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Expert Q&A: Understanding the insurance industry’s latest bout of 'merger mania'

Expert Q&A: Understanding the insurance industry’s latest bout of 'merger mania'

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From hospital systems to pharmacies, this summer’s health headlines have been filled with tales of consolidation plans. And no where has the recent “merger mania” been more evident than the insurance sector.

Earlier this month, Medicaid insurer Centene Corp. agreed to acquire Los Angeles-based Health Net Inc. for $6.8 billion. Insurance giant Anthem has made offers for Cigna in recent weeks. (Update: Shortly after this post was published, Anthem announced a deal to buy Cigna for $54 billion.) Aetna is preparing to buy Humana. And there’s speculation UnitedHealthcare will be getting into the game, too.

“Every one of the big five — Aetna, Anthem, Cigna, Humana and UnitedHealthcare — are either in play, rumored to be in play or have gone public with their intentions,” Wendell Potter wrote in Newsweek.

Insurers are seizing on billions of dollars in government spending spurred by the Affordable Care Act, according to Chad Terhune of The Los Angeles Times. And the recent Supreme Court decision upholding the health law’s insurance subsidies is keeping “the spigot turned on.”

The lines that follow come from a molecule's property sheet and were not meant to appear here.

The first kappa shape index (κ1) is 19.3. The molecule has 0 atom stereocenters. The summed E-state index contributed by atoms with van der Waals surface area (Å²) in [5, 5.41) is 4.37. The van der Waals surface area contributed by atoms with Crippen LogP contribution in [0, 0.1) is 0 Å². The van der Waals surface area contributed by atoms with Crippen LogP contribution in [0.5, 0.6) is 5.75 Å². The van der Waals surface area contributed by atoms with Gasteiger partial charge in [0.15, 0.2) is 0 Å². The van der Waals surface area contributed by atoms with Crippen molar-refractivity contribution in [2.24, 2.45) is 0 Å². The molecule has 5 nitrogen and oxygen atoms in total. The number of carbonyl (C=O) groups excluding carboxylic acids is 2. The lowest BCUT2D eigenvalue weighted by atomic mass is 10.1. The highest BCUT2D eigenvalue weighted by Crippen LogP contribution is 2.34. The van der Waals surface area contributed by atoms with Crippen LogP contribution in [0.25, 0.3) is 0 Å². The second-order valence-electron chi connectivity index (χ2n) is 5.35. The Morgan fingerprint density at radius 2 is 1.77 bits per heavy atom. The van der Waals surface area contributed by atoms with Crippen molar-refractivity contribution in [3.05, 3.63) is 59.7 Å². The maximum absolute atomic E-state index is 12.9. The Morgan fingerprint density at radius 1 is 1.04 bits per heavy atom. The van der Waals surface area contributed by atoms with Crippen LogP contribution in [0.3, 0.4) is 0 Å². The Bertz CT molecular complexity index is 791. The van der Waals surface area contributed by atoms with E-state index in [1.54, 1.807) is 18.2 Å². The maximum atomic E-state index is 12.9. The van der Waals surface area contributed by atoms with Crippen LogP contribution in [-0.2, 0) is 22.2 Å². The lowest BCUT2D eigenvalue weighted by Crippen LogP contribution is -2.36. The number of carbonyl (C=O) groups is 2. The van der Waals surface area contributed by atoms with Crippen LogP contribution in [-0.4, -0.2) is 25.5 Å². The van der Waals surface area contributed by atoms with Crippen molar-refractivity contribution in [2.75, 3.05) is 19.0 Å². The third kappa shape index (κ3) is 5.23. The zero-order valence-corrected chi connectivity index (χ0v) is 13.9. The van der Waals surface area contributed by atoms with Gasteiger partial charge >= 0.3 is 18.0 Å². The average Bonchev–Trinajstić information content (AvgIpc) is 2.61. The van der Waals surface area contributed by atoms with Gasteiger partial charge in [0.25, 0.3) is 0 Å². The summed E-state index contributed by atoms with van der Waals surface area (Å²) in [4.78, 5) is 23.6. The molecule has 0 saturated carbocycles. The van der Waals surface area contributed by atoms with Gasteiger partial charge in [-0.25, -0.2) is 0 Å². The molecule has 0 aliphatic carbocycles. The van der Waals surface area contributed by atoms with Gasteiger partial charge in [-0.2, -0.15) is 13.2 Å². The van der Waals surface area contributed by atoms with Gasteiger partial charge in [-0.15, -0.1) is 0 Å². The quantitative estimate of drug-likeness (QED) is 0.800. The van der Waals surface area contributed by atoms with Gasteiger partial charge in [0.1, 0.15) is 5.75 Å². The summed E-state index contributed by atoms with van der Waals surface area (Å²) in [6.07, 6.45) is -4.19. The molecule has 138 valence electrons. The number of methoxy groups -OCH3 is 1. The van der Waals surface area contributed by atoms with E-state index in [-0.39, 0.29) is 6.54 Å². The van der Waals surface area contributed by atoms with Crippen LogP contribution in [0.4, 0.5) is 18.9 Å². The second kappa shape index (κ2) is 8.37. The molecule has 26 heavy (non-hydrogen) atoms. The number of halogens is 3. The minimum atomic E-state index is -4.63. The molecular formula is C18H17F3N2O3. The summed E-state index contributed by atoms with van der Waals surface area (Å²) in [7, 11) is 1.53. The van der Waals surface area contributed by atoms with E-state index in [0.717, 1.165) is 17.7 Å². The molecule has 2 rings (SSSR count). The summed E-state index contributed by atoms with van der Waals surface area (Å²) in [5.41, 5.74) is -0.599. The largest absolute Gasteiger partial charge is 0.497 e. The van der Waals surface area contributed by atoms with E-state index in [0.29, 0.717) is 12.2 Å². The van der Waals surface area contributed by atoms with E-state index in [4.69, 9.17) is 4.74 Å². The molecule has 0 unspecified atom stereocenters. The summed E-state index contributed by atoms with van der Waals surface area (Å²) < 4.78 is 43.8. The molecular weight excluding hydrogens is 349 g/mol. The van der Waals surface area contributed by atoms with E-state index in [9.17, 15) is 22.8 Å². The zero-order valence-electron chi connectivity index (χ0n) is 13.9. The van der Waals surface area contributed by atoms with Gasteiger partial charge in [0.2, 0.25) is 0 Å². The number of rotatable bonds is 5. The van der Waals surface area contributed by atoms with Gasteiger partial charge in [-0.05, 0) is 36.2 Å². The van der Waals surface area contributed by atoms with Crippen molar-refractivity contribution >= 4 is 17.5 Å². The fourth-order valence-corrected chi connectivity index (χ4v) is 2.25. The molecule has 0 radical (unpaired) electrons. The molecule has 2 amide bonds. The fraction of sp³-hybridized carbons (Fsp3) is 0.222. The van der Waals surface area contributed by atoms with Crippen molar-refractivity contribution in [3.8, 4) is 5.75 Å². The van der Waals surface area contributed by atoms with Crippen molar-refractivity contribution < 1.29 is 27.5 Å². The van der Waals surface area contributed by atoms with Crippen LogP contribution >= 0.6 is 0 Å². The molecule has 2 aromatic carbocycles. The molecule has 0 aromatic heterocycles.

Experts are debating the implications of these mergers for consumers, with some predicting the insured will face higher premiums and fewer options. This Wall Street Journal analysis examined markets that will be affected by some of these potential mergers, and the dampening effect of less competition there. Regional newspapers are also busy analyzing potential cost implications in their individual markets.

To help us understand the rapidly evolving landscape, Center for Health Journalism Digital caught up with national health care expert Paul B. Ginsburg, the Norman Topping Chair in Medicine and Public Policy at the University of Southern California, and the director of public policy for USC’s Schaeffer Center. We asked Ginsburg, also a panelist on a recent ROH webinar on hospital consolidation, to discuss the implications of the insurance industry’s recent merger frenzy. His responses below have been edited for length and clarity.

Q: Why are we seeing more mergers in the insurance industry? Did the recent Supreme Court ruling in King v. Burwell play a role?


Paul B. Ginsburg

A: Uncertainty about the unsustainability of the Affordable Care Act put a lot of merger activity on hold. Now that King v. Burwell has been resolved, it’s as if a few years of mergers have emerged in the past month or two. The merger that is the most concrete, though — Aetna and Humana — was probably the least affected because it is primarily about Medicare Advantage. The ACA has some provisions affecting that, but it’s not expected to have a lot of influence. I think for all of them, the resolution of the ACA subsidies issue is very important. Of course, there’s still uncertainty about Medicaid expansion which does seems to be proceeding slowly. That’s an area where insurers know there’s already substantial expansion and they are predicting additional states.